While the quarterback issue has been solved — for now —, the Jaguars have had another major issue which has directly indirectly — or directly in some instances — correlated to unwanted results — penalties. Leading the league with 105 accepted penalties, the Jaguars have struggled to fix their most damning issue, and have lost games as a result.
Yesterday, the Jaguars accumulated 16 penalties against the Tampa Bay Buccaneers — the most in franchise history (regulation). Penalties have nullified many potential scoring drives this season, and particularly ruined momentum yesterday against Tampa Bay.
On the season, the Jaguars have accounted for 100 or more yards worth of penalties in four separate games including Sunday. Averaging 8.75 penalties per game — 105 on the year (league lead) —, the Jaguars are one of the worst teams in terms of penalties this season.
After Gardner Minshew II entered the game, momentum was once again on the Jaguars’ side, however their opening drive during the second half was derailed by penalties — at running theme of the season.
Called for two penalties on the drive, Jaguars left guard Andrew Norwell derailed the drive before it could really begin, ultimately resulting in a punt. The Jaguars are not talented enough to sustain a drive after getting pushed back due to a hold or a false start this season, and fixing the issues remains a large concern.
Jaguars head coach Doug Marrone addressed the penalty issues this afternoon via conference call with the local media.
“Some of those penalties, like the special team ones, we work on that all the time. The holding, the block in the back, that just – you can’t have it. And then you have these unforced errors,” Marrone said on Monday.
“The false starts, you can’t have those. And then when you get to these holding penalties which are hurting us, you have to be in position to do that. Obviously, no one’s teaching it, and we’re teaching them, hey, there will be times where you get your hands outside, but you have to get them underneath. You have to get them back inside quickly; you can’t just leave them out there.”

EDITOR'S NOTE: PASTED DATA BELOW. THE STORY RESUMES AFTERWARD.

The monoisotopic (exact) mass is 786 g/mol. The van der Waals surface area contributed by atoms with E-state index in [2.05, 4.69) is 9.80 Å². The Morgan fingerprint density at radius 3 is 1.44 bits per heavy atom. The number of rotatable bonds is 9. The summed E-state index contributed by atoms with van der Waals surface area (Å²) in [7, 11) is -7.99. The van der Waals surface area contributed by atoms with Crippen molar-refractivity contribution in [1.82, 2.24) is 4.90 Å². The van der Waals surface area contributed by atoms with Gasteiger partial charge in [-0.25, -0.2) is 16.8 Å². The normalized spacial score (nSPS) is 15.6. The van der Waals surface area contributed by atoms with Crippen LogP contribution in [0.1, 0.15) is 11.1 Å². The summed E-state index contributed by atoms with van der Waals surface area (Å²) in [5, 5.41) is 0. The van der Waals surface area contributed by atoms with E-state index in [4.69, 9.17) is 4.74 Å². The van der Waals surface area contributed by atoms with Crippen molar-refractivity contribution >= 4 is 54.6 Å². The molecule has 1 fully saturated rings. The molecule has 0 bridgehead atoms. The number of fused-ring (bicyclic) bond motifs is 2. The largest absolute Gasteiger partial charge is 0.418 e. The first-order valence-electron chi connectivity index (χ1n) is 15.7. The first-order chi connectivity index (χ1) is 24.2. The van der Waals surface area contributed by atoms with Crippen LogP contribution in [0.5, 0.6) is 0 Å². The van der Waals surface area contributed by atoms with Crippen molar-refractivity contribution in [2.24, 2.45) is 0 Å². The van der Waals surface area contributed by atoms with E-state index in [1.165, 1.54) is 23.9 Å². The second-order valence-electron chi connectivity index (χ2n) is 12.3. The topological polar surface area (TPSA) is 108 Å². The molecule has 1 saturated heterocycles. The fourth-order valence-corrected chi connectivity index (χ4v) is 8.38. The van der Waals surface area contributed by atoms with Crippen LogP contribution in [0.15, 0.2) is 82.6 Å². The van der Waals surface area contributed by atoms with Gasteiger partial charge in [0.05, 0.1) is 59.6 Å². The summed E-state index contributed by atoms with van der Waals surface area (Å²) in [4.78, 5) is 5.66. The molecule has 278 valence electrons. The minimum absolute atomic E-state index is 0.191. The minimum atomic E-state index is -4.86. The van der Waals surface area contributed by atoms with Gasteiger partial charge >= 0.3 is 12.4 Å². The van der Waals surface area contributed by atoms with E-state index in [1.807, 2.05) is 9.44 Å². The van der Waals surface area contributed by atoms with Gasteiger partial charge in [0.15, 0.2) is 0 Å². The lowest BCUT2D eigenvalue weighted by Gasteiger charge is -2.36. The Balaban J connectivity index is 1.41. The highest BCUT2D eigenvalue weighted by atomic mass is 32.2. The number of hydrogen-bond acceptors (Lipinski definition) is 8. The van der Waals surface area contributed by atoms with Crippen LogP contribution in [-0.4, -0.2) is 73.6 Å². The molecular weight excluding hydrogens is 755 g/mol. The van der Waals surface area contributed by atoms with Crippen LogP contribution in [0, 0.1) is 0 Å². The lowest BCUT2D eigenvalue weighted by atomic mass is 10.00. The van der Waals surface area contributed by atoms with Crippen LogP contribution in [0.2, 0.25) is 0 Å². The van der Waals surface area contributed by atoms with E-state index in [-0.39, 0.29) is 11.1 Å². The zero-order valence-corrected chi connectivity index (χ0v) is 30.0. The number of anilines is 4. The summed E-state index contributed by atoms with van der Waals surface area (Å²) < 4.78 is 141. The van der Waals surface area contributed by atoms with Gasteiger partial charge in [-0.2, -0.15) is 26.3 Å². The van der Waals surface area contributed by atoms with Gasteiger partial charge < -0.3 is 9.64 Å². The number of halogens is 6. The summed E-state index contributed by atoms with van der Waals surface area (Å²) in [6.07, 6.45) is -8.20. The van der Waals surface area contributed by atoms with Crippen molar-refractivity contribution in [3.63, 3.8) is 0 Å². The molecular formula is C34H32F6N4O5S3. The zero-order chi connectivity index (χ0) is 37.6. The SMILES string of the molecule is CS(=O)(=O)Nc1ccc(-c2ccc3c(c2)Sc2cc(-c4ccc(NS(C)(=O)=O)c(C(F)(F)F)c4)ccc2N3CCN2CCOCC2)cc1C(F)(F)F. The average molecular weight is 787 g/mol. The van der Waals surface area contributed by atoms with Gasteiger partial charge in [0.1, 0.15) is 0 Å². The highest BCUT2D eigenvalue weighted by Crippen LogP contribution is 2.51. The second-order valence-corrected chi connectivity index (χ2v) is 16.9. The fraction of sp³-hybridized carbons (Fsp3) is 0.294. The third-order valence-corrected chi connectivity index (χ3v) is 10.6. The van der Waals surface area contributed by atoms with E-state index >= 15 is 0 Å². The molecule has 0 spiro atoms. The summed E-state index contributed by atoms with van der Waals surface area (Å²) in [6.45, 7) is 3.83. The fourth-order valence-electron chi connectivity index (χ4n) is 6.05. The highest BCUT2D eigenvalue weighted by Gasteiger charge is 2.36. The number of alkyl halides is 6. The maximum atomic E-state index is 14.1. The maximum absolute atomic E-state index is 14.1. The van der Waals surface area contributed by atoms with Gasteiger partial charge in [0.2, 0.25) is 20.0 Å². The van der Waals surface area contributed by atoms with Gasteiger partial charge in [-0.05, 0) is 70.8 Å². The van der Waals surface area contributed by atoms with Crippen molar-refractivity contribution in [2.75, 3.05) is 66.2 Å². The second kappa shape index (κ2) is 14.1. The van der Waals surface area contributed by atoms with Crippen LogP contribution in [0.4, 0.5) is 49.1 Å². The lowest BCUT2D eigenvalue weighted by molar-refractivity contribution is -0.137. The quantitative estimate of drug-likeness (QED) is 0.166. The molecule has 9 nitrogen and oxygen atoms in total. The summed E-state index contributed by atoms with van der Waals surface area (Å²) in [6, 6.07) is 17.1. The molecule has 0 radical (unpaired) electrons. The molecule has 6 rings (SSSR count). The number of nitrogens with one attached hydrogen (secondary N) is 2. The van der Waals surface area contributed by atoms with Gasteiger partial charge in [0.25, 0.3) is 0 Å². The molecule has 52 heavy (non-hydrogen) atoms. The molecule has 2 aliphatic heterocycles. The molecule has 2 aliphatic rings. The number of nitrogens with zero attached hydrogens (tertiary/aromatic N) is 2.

The NFL has enforced holding penalties in a stricter fashion this season which has ultimately hurt the Jaguars. Center Brandon Linder for example, leads the league in holding penalties with eight. Linder was not called for a single holding penalty last season (nine games). Jaguars rookie right tackle Jawaan Taylor is tied for second in the NFL with seven.
While a lack of discipline is the easiest explanation, there is much more to it than that. The Jaguars simply lack the technique — ability — to overcome, or prevent such penalties from occurring. The Jaguars are teaching it, they aren’t telling their players to keep their hands outside, the focus is not there and it shows.
The next solution for the Jaguars would be to simply bench the players with the most egregious penalties, but the talent level to replace that player is simply not there, so they settle.
“So, we keep focusing on it, we keep talking about it. There’s really not much we can do, meaning other players to go to that can play at a level that we need to play at,” said Marrone. “But again, it’s something that’s hurting this football team and it’s something that I have to do a better job of, and the coaches and the players.”
Next season the Jaguars must address the offensive line. Taylor is a rookie, however Linder is entering his seventh season and should not be excused. With a high price tag — $9M cap hit in 2020 — next season, the Jaguars will have to make a tough decision.
“It’s an area where we’re not doing a good enough job, because even though the analytics don’t show it, penalties [and] winning and losing games. But I can tell you this first hand, it’s hurting us from winning games, there’s no doubt about it.”